Often, chief diversity officers are hired “as a reactionary step” to a protest or controversy, Parker said. They take on the roles out of passion — for helping students and creating more-welcoming, diverse environments, he said. But they come into brand-new roles that aren’t properly defined, with unclear expectations.

Many on campus believe that diversity officers can fix everything, Parker said. “When you appoint a diversity leader, that person cannot come in and suddenly erase 100 years” — or 200, or 400 — “of exclusion.”

More white allies are needed.

Many chief diversity officers are people of color driven to serve by their backgrounds. Several of the book’s contributors wrote about intersectionality and how their race, gender, and other identities inform their work. One of the book’s contributors was a white man: steven p. bryant. (He spells his author byline all lowercase.)

“I firmly believe more white people need to engage appropriately in antiracist work,” bryant wrote in his chapter, titled “Becoming a Diversity and Inclusion Leader Was Not the Original Plan.” Then bryant shared the first time he noticed race — as a third grader in an all-white school in rural Michigan, when two Spanish-speaking Mexican students joined his class.

Early in his higher-ed career, bryant wrote, he had to reckon with his anger and frustration at what he described as “the intentional White washing of history throughout my primary education” and his ignorance of “how my own thoughts and actions upheld White supremacy.” He felt he wasn’t qualified or equipped to be a DEI leader.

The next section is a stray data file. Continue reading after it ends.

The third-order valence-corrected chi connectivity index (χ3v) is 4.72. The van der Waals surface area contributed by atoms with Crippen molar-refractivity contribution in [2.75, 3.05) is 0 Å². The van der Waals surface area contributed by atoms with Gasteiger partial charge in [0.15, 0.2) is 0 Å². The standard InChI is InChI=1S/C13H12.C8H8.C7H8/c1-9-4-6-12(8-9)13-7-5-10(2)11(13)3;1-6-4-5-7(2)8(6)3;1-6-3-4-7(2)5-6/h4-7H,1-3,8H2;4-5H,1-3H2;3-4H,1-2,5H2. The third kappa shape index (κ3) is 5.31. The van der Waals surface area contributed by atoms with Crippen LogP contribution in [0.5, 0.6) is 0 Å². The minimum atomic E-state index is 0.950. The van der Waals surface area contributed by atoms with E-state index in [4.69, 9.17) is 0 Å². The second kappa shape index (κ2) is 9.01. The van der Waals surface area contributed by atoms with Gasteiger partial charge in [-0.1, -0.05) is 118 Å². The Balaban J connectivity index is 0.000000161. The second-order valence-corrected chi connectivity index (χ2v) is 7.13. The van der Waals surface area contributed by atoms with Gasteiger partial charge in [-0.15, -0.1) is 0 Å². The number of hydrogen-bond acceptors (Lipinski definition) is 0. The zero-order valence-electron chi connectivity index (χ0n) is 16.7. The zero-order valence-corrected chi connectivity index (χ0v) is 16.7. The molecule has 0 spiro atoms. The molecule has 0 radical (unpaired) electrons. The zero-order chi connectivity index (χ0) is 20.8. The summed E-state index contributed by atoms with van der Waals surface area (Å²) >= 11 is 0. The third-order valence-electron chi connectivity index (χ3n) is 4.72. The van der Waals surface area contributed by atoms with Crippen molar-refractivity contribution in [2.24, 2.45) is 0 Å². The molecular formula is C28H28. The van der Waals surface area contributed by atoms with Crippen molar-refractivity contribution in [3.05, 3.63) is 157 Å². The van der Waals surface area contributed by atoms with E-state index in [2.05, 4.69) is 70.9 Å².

Today, bryant serves as director of diversity and community involvement at Eastern Michigan University. While he has become more confident in his work, he said he remains committed to continuing his personal growth. “If I get to the point where I begin labeling myself as a ‘good White person,’” he wrote, “I will have failed drastically.”

Diversity work can take a toll, especially on women.

Five women of color serving in DEI roles co-wrote a chapter about how “the personal is political is professional.” The women wrote about the “power and pain” of rising through the ranks in higher ed, as well as the “courage and persistence” necessary to succeed in their jobs. They discussed microaggressions, imposter syndrome, and the need to be hyperaware of their body language, appearance, and tone of voice.

“We constantly have to negotiate whether we should speak up about the experiences we have,” the women wrote, “or risk experiencing the further marginalization which works to minimize our already limited institutional power.” —Sarah Brown

Read Up

  • Company boards are getting more diverse. Racially diverse members take up 25 percent more board seats than they did in the end of 2020, and nearly 50 percent more than at the end of 2019. But for colleges, governing boards remain mostly white. (The New York Times, The Chronicle)
  • The three white men who were convicted of murdering Ahmaud Arbery while he was jogging through a neighborhood in Georgia were sentenced to life in prison.Two men were sentenced without parole. (The Washington Post)
  • Last week, Sidney Poitier died at the age of 94. Poitier led the way for Black actors and broke barriers in Hollywood. Here’s his story. (Los Angeles Times)